NAEd Holds Workshop on Balancing “Big Data” Research Needs and Student Privacy
 
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August 2016

The National Academy of Education (NAEd) convened education researchers, legal experts on privacy, technology representatives, and federal employees in a workshop on “Big Data in Education: Balancing Research Needs and Student Privacy,” held on August 9–10.

Susan Fuhrman (Teachers College, Columbia University) and P. David Pearson (University of California, Berkeley)—both AERA members—serve as co-chairs of the NAEd steering committee that held the workshop.

Andrew Ho (Harvard Graduate School of Education) provided a starting point for the meeting by presenting his background paper Advancing Educational Research and Student Privacy in the “Big Data” Era. Panels over the day-and-a-half-long meeting addressed a range of topics, including the value and shortcomings of administrative and survey data in education research, learning process data, lessons learned from other fields and education stakeholders, and privacy concerns for using student data for research.

States around the country are considering and passing pieces of legislation affecting researchers’ access to data, while the federal government is expected to take up legislation to update the Family Educational Rights and Privacy Act (FERPA) when the new Congress convenes in 2017. This initiative is one of a number being undertaken in recent years directed to understanding the risks and opportunities of big data in education.

“This is a major topic for the education research community, and the fact that NAEd is taking it up too can only further the development of sound recommendations,” said AERA Executive Director Felice J. Levine.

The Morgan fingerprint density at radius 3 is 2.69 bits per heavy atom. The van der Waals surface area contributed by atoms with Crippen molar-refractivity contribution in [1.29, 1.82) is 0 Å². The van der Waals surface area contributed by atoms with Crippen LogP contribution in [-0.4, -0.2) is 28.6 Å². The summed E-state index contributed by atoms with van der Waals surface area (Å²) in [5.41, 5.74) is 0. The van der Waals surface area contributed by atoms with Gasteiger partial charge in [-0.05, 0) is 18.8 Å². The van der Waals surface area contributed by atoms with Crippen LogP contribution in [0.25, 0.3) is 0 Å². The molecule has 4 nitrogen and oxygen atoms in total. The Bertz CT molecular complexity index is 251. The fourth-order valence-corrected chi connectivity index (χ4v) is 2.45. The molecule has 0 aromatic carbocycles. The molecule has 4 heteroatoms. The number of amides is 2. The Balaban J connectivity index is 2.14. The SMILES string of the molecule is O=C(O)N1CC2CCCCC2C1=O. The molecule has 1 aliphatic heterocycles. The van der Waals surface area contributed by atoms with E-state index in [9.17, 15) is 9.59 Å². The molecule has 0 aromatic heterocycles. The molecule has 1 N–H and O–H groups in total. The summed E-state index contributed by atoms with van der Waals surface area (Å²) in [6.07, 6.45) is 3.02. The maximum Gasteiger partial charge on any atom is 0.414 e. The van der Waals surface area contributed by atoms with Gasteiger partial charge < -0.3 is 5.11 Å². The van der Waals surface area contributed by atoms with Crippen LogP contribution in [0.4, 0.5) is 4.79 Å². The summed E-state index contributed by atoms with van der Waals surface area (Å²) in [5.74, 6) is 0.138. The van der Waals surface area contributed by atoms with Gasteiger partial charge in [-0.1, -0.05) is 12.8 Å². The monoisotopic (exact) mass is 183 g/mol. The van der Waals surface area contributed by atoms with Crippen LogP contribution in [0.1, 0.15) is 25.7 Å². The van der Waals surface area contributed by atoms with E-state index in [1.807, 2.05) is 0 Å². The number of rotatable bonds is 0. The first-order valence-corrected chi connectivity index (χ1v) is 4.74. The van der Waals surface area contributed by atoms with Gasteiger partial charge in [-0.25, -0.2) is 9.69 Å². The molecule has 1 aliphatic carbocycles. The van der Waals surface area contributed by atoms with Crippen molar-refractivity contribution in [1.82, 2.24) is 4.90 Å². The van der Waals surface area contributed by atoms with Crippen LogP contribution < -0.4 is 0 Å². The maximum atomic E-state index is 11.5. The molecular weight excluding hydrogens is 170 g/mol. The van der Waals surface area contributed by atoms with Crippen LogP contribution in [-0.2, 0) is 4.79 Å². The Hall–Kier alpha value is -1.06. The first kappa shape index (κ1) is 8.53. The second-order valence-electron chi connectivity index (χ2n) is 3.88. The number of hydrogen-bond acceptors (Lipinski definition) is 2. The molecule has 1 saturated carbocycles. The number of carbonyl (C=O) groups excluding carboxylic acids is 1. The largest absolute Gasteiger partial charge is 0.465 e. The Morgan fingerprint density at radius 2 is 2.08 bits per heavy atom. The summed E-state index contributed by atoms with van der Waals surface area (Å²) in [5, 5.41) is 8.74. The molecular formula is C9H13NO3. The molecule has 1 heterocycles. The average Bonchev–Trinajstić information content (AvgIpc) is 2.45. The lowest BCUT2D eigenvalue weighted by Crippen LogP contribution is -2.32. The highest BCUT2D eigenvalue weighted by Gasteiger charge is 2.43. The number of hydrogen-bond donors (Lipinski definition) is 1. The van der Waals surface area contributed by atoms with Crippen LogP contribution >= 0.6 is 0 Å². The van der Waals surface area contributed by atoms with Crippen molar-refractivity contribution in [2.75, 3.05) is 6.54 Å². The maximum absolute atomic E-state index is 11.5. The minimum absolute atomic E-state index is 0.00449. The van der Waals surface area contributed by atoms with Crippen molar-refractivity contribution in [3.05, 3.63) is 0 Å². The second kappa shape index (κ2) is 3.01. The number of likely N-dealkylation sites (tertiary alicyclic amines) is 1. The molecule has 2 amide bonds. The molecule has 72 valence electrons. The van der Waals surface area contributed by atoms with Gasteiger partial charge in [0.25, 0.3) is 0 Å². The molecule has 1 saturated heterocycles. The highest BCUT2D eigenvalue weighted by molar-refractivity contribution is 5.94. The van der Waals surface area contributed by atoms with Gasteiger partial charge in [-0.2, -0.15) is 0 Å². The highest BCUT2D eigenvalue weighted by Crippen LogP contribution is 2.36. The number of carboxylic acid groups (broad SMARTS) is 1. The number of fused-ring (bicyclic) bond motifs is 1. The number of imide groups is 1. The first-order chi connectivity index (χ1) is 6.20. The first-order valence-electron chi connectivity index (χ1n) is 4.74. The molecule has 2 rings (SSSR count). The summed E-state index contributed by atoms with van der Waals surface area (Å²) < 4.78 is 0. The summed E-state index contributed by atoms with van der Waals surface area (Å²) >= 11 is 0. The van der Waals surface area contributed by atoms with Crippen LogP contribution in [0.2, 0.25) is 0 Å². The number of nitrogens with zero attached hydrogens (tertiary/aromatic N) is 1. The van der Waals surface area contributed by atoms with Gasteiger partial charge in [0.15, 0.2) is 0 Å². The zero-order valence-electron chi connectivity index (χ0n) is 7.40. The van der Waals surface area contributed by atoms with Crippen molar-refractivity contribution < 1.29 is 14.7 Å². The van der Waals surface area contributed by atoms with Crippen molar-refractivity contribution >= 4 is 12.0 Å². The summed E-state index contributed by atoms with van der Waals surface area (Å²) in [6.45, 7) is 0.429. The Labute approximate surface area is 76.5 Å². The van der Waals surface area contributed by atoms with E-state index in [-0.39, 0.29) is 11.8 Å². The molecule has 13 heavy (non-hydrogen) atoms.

Other NAEd committee members include Elizabeth Buchanan (University of Wisconsin, Stout), Chris Dede (Harvard University), Louis Gomez (University of California, Los Angeles), and Sophia Rabe-Hesketh (University of California, Berkeley).

AERA has two related projects underway. One, under the auspices of the AERA Grants Program, in collaboration with the Organisation for Economic Co-operation and Development, focuses on the development of guidelines for use of longitudinal information systems. The second, in collaboration with George Mason University, focuses on human subjects protection in the digital age, including  research ethics and privacy issues across the spectrum of what constitutes big data.

Also, recently AERA’s Juliane Baron and Levine contributed to the newly released report issued by the Data Quality Campaign, Turning Data Into Information: The Vital Role of Research in Improving Education, which addresses data privacy protection issues and use of administrative  data.

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